Please remember that much of the land you will cross is private property and access is only available through the goodwill of the landowners. Although some areas of the countryside have been traditionally used for recreation, the public have no general rights to access such land and are only walking with the tolerance of the landowner.

Getting to the Start (by Public Transport)

Translink - journeyplanner.translink.co.uk

Getting to the Start (by Car)

Donard Car park lies at the southern end of the town of Newcastle.


Dogs are allowed. Dogs must be kept on leads

Accessibility Grade

Grade 5

Accessible Facilities

The following facilities are available for users with limited mobility:

Disabled parking
Disabled toilets


Car park has toilets. There are a range of places to eat and shop in the town of Newcastle.


Route 1 in a pack of walks titled - 'Mourne Mountain Walks' produced by Mourne Heritage Trust

Publication Availability

This pack of route cards costs £5.95 and is available from - Mourne Heritage Trust - 028 4372 4059 Newcastle Tourist Information Centre - 028 4372 2222

Walk Location
Map of Northern Ireland
Image Gallery
Maps and Downloads

Ratings and Comments

Eamon McEltoy 23 May, 2015 @ 23:55

Hi, My wife and I have just returned from a treking holiday from Portugal to Santiago {Camino} , which we found challenging but worth while,we have started walking alot since are return and i am itching to get on top of the Mournes we live in East Antrim but i pass the Mournes regular its a lovely spot and i find your write ups very helpfull ,I will be contacting the Heritage trust for a pack of route cards.Cheers and Regards Eamon.

Georgina Milne 14 August, 2011 @ 20:12

This is the most common and accessible route to Donard. It is most people's first introduction to the Mournes and sadly, is very far removed from the rest of the Mourne walks. The walk along the Glen river is rocky and can get tedious and the ascent up Donard is a straight up and down along a well worn track beside the wall. Although it demands fitness for the amateur hiker, it does not teach much in the way of mountaincraft and won't deliver for someone looking more of a rugged trek.There are great views from the summit although you have to double back on yourself on the descent which is less appealing than the circular routes. If you get the chance, do walk up Commedagh. It's all too often ignored by the hoards ascending Donard and is a little more isolated. Enjoy!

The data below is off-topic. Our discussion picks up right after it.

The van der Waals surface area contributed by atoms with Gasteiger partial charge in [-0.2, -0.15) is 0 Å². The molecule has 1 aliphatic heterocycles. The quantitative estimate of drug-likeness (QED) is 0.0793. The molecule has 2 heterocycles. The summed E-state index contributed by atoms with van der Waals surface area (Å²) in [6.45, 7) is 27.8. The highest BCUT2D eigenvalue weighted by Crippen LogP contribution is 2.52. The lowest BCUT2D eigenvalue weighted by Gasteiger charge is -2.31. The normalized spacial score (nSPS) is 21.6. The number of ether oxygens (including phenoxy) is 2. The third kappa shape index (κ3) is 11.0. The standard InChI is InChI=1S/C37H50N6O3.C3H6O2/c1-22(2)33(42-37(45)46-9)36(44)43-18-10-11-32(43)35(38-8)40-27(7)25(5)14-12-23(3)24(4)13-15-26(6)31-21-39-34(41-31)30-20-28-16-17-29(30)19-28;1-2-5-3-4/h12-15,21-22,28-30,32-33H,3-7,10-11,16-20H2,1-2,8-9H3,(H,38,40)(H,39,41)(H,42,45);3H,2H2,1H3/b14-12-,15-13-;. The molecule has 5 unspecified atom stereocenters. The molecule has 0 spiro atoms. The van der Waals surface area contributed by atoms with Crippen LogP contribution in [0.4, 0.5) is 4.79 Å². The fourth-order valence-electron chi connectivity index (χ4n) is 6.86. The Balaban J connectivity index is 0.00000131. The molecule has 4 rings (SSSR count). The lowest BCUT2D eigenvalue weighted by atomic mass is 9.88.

Sheona 12 August, 2010 @ 11:08

Last wekk I walked the Glen River path to the top of Slieve Donard with my husband and 2 teenage sons. (We were on holiday in the area and the boys talked me into it) I started out intending to only go halfway as I consider myself to be unfit and I have never attempted anything like this before, but we all made it to the top! the scenery is beautiful and it was a lovely day for it. The path is rather rough and a good stout pair of boots is essential. Also, I was very glad we heeded the advice we were given and took warm clothing as when you stop at the top you get very cold very quickly. This was a great achievement for me and I am now looking into hill walking as a more regular pastime. If like us you get to the forest on the way back down and dont fancy anymore rough walking, there is a forest road that leads you back into Donard Park.